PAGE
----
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Biotribology: surface chemistry characterization of metal-on-metal implants in rich environment
Luleå University of Technology, Department of Engineering Sciences and Mathematics, Machine Elements.
2008 (English)In: Proceedings of NORDTRIB 2008, 13th Nordic Symposium on Tribology: Scandic Rosendahl Hotel, Tampere, Finland, June 10 - 13, 2008 / [ed] Jaakko Kleemola; Arto Lehtovaara, Tampere: Tampere University of Technology, 2008Conference paper (Refereed)
Abstract [en]

Introduction: Osteolysis induced by wear particles in metal-on-polyethylene hip implants has been the key motivation to look for alternative bearings and in fact emergence and development of new metal-on-metal (MOM) implant materials for joint replacement. However, while the volume of wear particles produced in metal-on-metal articulations is lower the number of particles produced is higher per volume of wear, due to the reduced size of wear particles. Although various surface and interface characterization methods have been applied to study the physical wear, corrosion and implant surface interactions with biological environments, presently the local and systematic effects of metal debris are poorly understood. Materials and Methods: Cobalt-chromium-molybdenium (CoCr) alloys have been used in MOM implants extensively. Metallic samples were cut and mirror polished. In the present study The samples were immersed in four different biological lubricants (Human serum, synovial fluid, MEM and Milli-Q water) for 10 min, 1 hr, and 5 days of immersion and then studied by X-ray Photoelectron Spectroscopy (XPS) and time-of-flight secondary ion mass spectroscopy (ToF-SIMS). XPS determined the chemistry of elements located whitin the top few nanometers of materials. Significant differences in the absorbed layers and differences in the corrosive nature of Ti and CoCr implant substrates and wear particles were found. Results and discussion: Spectra from P 2p3/2, O1s, Ca2p3/2, C1s and N1s were collected. Metallic substrates behaved differently when immersed in the same lubricant. The four lubricants reacted different with metallic surfaces. Larger calcium deposits occurred in supersaturated physiological solutions. Deposition of calcium phosphate was different on CoCr alloys depending on the lubricant and the immersion period. Specimens immersed into synovial fluid gave thinner oxide layers and lower calcium phosphate deposits. For all specimens, water immersion resulted in thicker oxide layer. For many reactive metals, dissolution of ions from the metal surface takes place along with thickening of the metal oxide during passivation, or surface corrosion.Conclusion: Glycoaminoglycans (GAG) and related proteins may hinder calcium phosphate deposition on samples immersed in synovial fluid. ToF-SIMS measurements showed that the resulting corrosion products depend upon the nature of the environment. The thickness of the calcium phosphate deposits was different for different metal substrate.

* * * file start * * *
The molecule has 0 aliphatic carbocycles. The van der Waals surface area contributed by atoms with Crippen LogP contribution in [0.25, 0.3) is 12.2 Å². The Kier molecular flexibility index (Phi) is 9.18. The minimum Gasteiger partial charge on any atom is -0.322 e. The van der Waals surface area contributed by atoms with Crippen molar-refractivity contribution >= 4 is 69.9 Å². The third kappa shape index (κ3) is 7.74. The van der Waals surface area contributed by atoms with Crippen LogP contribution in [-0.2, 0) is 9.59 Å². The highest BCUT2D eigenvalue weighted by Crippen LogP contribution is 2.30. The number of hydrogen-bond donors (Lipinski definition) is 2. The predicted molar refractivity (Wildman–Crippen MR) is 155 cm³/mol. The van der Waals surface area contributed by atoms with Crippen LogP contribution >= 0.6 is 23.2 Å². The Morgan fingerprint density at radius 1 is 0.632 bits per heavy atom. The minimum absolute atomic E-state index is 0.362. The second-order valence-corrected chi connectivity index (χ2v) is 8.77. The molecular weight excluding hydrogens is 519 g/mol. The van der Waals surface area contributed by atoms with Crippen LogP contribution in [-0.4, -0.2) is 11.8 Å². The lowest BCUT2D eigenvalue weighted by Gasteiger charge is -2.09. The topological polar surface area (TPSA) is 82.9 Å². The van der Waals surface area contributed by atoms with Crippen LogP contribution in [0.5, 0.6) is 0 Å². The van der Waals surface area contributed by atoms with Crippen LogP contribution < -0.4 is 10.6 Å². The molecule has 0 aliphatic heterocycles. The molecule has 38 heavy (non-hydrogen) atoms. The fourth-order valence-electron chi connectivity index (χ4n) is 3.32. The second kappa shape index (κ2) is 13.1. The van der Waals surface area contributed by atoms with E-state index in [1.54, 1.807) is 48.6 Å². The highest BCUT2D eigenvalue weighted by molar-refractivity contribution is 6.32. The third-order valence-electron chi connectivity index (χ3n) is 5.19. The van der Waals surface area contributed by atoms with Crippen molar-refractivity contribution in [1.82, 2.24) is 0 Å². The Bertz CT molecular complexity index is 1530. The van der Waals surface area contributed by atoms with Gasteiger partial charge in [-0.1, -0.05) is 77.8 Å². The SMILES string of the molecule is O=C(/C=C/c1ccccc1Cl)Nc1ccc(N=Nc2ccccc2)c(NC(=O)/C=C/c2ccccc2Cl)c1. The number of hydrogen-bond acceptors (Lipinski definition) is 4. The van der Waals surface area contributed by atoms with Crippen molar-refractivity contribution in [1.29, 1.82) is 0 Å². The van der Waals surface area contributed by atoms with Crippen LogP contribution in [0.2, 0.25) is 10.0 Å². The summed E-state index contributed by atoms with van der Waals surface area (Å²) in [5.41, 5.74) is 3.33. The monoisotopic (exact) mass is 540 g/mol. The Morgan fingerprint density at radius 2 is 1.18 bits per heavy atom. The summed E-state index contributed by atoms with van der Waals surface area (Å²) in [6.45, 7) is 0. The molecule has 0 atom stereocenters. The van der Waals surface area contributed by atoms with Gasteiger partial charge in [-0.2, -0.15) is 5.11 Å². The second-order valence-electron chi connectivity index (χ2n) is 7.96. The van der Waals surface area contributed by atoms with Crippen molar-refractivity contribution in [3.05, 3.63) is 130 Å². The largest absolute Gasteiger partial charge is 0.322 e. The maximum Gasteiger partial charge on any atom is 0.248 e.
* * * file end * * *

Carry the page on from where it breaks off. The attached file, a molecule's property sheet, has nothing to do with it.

Place, publisher, year, edition, pages
Tampere: Tampere University of Technology, 2008.
Research subject
Machine Elements
URN: urn:nbn:se:ltu:diva-30081Local ID: 3ca1d1f0-7a60-11dd-b356-000ea68e967bISBN: 978-952-15-1959-8 (PDF)OAI: diva2:1003308
Nordic Symposium on Tribology : 10/06/2008 - 13/06/2008
Godkänd; 2008; Bibliografisk uppgift: 1 CD-ROM; 20080904 (ysko)Available from: 2016-09-30 Created: 2016-09-30Bibliographically approved

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